|The influence of depression may be one factor leading to a mismatch between dry eye signs and symptoms. Photo: Michelle Hessen, OD. Click image to enlarge.|
The list of potential ocular manifestations associated dry eye disease (DED) are non-specific, comprising redness, burning, stinging, foreign body sensation, photophobia and pruritis. While DED diagnosis is dependent upon reports of ocular symptoms and measurements of signs, literature has not clearly demonstrated a link between signs and symptoms. One new study assessed this need by determining correlations among symptoms and signs of dry eye in the Dry Eye Assessment and Management (DREAM) study.
Moderate to severe dry eye was assessed in a total of 535 patients, using the Ocular Surface Disease Index (OSDI) for symptoms. Four DED signs were tested in both eyes, including conjunctival lissamine green staining, corneal fluorescein staining, Schirmer’s testing and tear breakup time following standard protocol at baseline and follow-up visits at three, six and 12 months.
The researchers found OSDI scores at baseline did not correlate with signs, but OSDI subscale score of ocular symptoms was weakly associated with corneal staining score and Schirmer test score. There were correlations among the four signs. Correlations among changes in signs and symptoms were weaker, with the highest correlation being of change in conjunctival staining and corneal staining. Overall, the results yielded low correlation of DED symptoms with signs, even weaker correlation among changes in symptoms and signs, but low to moderate correlation among the four signs.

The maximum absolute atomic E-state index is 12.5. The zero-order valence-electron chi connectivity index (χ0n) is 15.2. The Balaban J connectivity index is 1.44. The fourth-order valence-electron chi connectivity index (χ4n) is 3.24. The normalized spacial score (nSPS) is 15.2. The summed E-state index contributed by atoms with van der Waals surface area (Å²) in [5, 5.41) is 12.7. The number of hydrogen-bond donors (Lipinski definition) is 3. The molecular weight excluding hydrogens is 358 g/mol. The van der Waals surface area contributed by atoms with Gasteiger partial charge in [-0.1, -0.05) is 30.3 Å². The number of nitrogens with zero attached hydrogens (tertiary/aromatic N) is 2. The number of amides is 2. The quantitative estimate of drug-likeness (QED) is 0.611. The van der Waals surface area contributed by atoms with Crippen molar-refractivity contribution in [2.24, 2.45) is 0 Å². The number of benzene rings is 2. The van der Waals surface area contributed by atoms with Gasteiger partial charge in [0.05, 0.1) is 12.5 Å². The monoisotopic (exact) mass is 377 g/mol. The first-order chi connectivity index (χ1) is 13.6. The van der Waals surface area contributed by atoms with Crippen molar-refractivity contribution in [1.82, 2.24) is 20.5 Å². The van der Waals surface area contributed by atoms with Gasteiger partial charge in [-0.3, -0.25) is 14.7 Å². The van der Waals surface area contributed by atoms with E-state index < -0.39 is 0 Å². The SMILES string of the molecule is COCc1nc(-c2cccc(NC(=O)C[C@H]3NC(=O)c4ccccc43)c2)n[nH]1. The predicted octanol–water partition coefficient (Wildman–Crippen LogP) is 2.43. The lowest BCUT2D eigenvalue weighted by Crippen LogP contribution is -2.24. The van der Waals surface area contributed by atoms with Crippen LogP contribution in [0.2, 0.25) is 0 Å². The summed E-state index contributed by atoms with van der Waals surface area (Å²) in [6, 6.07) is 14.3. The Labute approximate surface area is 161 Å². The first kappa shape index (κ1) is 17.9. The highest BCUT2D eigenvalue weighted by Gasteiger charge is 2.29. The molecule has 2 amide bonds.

The study researchers as part of their discussion relay that the weak associations observed may be due to comorbidities that could increase the perception of ocular symptoms in dry eye patients, such as with neuropathic pain or other chronic pain conditions. They also mention that although the OSDI subscale and ocular symptoms displayed weak association with corneal staining and Schirmer’s test scores, these correlations did not differ with sex or depression status, although were stronger in patients with Sjögren’s syndrome.
Similarly, despite low correlations among the four signs of dry eye, the highest correlation was seen with corneal and conjunctival staining and was higher in the population of patients with Sjögren’s.
The authors discuss how mental health disorders can also contribute to the symptom level experienced with DED which are not consistent with the severity of DED signs. One previous study outlined that DREAM participants with depression experienced more severe dry eye symptoms than those without. Another observed depression to be more prevalent in DED patients and was associated with symptoms of dry eye but not signs. The current study found that the correlation was weaker between dry eye signs and symptoms for those with depression than those without. As such, this may play a part in some of the discordance seen between signs and symptoms, but offers no complete explanation, and is likely not the majority of causation of these findings.
These observations prompt the authors to convey that “better objective minimally invasive metrics that capture biologic changes in the eye might lead to a better assessment of the severity of ocular surface changes in DED and perhaps a better correlation with symptoms.”
Tawfik A, Pistilli M, Maguire MG, et al. Association of dry eye symptoms and signs in patients with dry eye disease. Ophthalmic Epidemiol. August 17, 2023. [Epub ahead of print].